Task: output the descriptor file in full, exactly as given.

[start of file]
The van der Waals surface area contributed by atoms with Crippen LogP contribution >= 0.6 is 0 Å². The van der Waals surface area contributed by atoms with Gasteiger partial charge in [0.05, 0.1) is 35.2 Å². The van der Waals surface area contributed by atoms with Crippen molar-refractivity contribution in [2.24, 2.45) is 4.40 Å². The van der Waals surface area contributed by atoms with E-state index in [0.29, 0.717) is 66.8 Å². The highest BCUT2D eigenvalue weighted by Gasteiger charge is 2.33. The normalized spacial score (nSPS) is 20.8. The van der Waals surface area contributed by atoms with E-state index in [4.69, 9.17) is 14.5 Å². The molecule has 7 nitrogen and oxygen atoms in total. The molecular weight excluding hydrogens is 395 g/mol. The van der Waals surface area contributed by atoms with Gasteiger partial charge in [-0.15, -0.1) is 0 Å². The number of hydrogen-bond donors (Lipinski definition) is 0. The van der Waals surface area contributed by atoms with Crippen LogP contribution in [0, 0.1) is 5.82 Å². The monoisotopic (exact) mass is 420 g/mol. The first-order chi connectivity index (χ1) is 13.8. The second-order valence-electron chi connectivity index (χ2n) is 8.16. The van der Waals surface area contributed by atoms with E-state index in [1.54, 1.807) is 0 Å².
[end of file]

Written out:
The van der Waals surface area contributed by atoms with Crippen LogP contribution >= 0.6 is 0 Å². The van der Waals surface area contributed by atoms with Gasteiger partial charge in [0.05, 0.1) is 35.2 Å². The van der Waals surface area contributed by atoms with Crippen molar-refractivity contribution in [2.24, 2.45) is 4.40 Å². The van der Waals surface area contributed by atoms with E-state index in [0.29, 0.717) is 66.8 Å². The highest BCUT2D eigenvalue weighted by Gasteiger charge is 2.33. The normalized spacial score (nSPS) is 20.8. The van der Waals surface area contributed by atoms with E-state index in [4.69, 9.17) is 14.5 Å². The molecule has 7 nitrogen and oxygen atoms in total. The molecular weight excluding hydrogens is 395 g/mol. The van der Waals surface area contributed by atoms with Gasteiger partial charge in [-0.15, -0.1) is 0 Å². The number of hydrogen-bond donors (Lipinski definition) is 0. The van der Waals surface area contributed by atoms with Crippen LogP contribution in [0, 0.1) is 5.82 Å². The monoisotopic (exact) mass is 420 g/mol. The first-order chi connectivity index (χ1) is 13.8. The second-order valence-electron chi connectivity index (χ2n) is 8.16. The van der Waals surface area contributed by atoms with E-state index in [1.54, 1.807) is 0 Å².